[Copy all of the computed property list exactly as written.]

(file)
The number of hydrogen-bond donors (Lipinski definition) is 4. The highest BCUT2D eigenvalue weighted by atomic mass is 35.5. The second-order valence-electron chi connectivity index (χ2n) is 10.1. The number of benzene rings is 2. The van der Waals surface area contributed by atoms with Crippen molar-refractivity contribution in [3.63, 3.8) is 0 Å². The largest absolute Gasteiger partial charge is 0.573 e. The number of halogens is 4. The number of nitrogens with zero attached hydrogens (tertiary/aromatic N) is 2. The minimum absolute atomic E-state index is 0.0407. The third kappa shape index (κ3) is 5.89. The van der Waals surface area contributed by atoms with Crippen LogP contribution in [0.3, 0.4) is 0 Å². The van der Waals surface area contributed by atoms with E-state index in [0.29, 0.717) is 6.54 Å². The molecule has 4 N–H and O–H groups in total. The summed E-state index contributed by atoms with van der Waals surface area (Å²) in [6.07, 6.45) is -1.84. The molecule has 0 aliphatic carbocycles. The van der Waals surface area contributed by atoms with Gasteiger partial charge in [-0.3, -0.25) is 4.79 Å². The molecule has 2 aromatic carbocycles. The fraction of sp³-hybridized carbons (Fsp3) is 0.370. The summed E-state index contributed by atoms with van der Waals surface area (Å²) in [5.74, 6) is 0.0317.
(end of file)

The number of hydrogen-bond donors (Lipinski definition) is 4. The highest BCUT2D eigenvalue weighted by atomic mass is 35.5. The second-order valence-electron chi connectivity index (χ2n) is 10.1. The number of benzene rings is 2. The van der Waals surface area contributed by atoms with Crippen molar-refractivity contribution in [3.63, 3.8) is 0 Å². The largest absolute Gasteiger partial charge is 0.573 e. The number of halogens is 4. The number of nitrogens with zero attached hydrogens (tertiary/aromatic N) is 2. The minimum absolute atomic E-state index is 0.0407. The third kappa shape index (κ3) is 5.89. The van der Waals surface area contributed by atoms with Crippen LogP contribution in [0.3, 0.4) is 0 Å². The van der Waals surface area contributed by atoms with E-state index in [0.29, 0.717) is 6.54 Å². The molecule has 4 N–H and O–H groups in total. The summed E-state index contributed by atoms with van der Waals surface area (Å²) in [6.07, 6.45) is -1.84. The molecule has 0 aliphatic carbocycles. The van der Waals surface area contributed by atoms with Gasteiger partial charge in [-0.3, -0.25) is 4.79 Å². The molecule has 2 aromatic carbocycles. The fraction of sp³-hybridized carbons (Fsp3) is 0.370. The summed E-state index contributed by atoms with van der Waals surface area (Å²) in [5.74, 6) is 0.0317.